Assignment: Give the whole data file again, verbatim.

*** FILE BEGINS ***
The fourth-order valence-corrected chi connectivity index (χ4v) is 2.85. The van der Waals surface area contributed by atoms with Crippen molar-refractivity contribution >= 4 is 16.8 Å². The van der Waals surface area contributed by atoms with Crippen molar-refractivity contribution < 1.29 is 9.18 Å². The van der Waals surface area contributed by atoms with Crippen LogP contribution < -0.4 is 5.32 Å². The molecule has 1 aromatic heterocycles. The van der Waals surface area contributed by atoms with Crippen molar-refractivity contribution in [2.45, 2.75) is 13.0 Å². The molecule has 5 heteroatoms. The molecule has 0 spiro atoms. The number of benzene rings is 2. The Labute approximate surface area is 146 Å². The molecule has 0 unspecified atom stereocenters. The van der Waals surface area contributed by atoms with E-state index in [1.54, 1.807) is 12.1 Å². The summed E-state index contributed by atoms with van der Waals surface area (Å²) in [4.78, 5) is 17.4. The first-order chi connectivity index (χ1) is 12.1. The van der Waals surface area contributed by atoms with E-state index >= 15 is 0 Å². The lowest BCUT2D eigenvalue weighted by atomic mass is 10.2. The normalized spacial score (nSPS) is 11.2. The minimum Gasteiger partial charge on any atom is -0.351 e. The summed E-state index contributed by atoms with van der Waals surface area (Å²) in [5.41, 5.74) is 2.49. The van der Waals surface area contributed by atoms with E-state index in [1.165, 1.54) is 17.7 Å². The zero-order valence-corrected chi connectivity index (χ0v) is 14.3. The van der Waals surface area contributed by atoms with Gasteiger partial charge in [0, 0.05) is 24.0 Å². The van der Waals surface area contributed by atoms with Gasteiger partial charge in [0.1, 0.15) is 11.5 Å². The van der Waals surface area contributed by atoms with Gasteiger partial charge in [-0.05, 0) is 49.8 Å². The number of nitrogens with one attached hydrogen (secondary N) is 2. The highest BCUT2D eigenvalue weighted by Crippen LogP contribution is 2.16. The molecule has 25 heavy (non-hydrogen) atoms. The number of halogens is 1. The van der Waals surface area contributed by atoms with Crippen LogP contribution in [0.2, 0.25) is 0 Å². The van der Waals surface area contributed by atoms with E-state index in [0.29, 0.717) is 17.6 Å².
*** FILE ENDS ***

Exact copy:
The fourth-order valence-corrected chi connectivity index (χ4v) is 2.85. The van der Waals surface area contributed by atoms with Crippen molar-refractivity contribution >= 4 is 16.8 Å². The van der Waals surface area contributed by atoms with Crippen molar-refractivity contribution < 1.29 is 9.18 Å². The van der Waals surface area contributed by atoms with Crippen LogP contribution < -0.4 is 5.32 Å². The molecule has 1 aromatic heterocycles. The van der Waals surface area contributed by atoms with Crippen molar-refractivity contribution in [2.45, 2.75) is 13.0 Å². The molecule has 5 heteroatoms. The molecule has 0 spiro atoms. The number of benzene rings is 2. The Labute approximate surface area is 146 Å². The molecule has 0 unspecified atom stereocenters. The van der Waals surface area contributed by atoms with E-state index in [1.54, 1.807) is 12.1 Å². The summed E-state index contributed by atoms with van der Waals surface area (Å²) in [4.78, 5) is 17.4. The first-order chi connectivity index (χ1) is 12.1. The van der Waals surface area contributed by atoms with E-state index >= 15 is 0 Å². The lowest BCUT2D eigenvalue weighted by atomic mass is 10.2. The normalized spacial score (nSPS) is 11.2. The minimum Gasteiger partial charge on any atom is -0.351 e. The summed E-state index contributed by atoms with van der Waals surface area (Å²) in [5.41, 5.74) is 2.49. The van der Waals surface area contributed by atoms with E-state index in [1.165, 1.54) is 17.7 Å². The zero-order valence-corrected chi connectivity index (χ0v) is 14.3. The van der Waals surface area contributed by atoms with Gasteiger partial charge in [0, 0.05) is 24.0 Å². The van der Waals surface area contributed by atoms with Gasteiger partial charge in [0.1, 0.15) is 11.5 Å². The van der Waals surface area contributed by atoms with Gasteiger partial charge in [-0.05, 0) is 49.8 Å². The number of nitrogens with one attached hydrogen (secondary N) is 2. The highest BCUT2D eigenvalue weighted by Crippen LogP contribution is 2.16. The molecule has 25 heavy (non-hydrogen) atoms. The number of halogens is 1. The van der Waals surface area contributed by atoms with Crippen LogP contribution in [0.2, 0.25) is 0 Å². The van der Waals surface area contributed by atoms with E-state index in [0.29, 0.717) is 17.6 Å².